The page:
Oculus "disappointed, but not surprised" by Zenimax claims
VR headset-maker says id Software canned VR support for Doom 3 BFG when it was denied equity stake in upstart company
The Zenimax-Oculus rift isn't likely to be repaired any time soon. Oculus today provided its first official response to Zenimax's claims that the Rift uses its intellectual property, saying it was "disappointed but not surprised by Zenimax's actions," and denying all of the id Software parent company's claims to Oculus technology.
Zenimax's claims stem from the assistance id Software co-founder John Carmack offered Oculus creator Palmer Luckey early on in the headset's development. Around that time, id Software had announced Doom 3: BFG Edition, saying that the update to the game would make it compatible with the still-in-development Oculus Rift.
"A key reason that John permanently left Zenimax in August of 2013 was that Zenimax prevented John from working on VR, and stopped investing in VR games across the company," Oculus' statement noted, adding, "Zenimax canceled VR support for Doom 3 BFG when Oculus refused Zenimax's demands for a non-dilutable equity stake in Oculus."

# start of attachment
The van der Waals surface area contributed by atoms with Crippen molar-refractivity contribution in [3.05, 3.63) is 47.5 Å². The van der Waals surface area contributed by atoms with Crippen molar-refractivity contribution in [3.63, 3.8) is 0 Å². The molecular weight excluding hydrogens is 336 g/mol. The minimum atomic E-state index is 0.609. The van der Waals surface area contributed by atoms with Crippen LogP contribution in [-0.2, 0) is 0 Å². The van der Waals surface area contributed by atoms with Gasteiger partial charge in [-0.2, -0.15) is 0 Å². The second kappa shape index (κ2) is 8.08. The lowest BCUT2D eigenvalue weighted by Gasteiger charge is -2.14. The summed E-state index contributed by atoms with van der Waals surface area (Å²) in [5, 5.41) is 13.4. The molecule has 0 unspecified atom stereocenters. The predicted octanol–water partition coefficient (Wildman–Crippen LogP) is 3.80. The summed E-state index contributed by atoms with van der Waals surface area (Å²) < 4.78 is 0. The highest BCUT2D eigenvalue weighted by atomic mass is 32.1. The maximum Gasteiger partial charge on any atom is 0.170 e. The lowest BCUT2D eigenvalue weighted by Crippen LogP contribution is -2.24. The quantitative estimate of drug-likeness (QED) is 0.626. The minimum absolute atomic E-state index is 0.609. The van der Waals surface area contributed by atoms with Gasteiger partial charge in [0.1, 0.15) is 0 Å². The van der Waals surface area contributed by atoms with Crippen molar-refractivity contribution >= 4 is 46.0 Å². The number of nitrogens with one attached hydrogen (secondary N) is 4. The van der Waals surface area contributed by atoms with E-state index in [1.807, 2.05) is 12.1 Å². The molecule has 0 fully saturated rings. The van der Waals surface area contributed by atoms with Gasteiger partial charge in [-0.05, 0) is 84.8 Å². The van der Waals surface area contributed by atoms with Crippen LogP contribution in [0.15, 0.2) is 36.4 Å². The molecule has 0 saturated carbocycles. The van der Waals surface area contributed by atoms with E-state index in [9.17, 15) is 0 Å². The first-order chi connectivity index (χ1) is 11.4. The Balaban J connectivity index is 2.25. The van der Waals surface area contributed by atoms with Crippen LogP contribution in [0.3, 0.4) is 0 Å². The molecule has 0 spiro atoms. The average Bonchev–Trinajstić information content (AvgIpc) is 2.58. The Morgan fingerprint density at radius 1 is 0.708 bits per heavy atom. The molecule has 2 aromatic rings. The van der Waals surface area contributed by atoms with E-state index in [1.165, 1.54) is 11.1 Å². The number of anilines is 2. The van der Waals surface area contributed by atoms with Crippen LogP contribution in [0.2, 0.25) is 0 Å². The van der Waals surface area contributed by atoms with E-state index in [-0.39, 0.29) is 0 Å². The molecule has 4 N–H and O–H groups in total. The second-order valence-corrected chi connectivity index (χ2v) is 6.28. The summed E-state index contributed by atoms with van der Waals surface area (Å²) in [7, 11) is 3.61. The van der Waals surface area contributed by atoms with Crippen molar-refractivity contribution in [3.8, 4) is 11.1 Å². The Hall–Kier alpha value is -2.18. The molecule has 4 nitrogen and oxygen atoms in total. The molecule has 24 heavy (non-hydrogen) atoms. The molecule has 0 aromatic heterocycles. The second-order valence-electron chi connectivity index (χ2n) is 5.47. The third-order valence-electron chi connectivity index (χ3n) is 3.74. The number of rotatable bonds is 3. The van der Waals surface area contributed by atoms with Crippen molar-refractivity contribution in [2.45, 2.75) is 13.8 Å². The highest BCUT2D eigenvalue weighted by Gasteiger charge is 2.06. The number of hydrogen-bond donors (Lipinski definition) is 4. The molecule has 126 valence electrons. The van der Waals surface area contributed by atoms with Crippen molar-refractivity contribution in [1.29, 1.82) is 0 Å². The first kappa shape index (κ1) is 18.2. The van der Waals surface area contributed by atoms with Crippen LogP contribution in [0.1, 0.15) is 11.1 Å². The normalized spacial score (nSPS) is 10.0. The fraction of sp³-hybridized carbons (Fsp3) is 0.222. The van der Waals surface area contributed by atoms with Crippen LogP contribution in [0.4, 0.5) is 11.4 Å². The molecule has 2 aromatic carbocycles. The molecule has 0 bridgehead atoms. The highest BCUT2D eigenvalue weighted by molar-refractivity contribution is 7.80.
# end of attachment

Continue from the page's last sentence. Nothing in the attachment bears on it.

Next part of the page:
The company also took issue with the way Zenimax portrayed a non-disclosure agreement Luckey had signed, saying the company "misstated the purposes and language" of the document. On top of that, Oculus noted that Zenimax only made its legal claims on Oculus after the announcement of Facebook's $2 billion acquisition deal. Finally, Oculus noted that the full source code for the Rift software development kit is available online, but Zenimax had not pointed to any specifically stolen code or technology.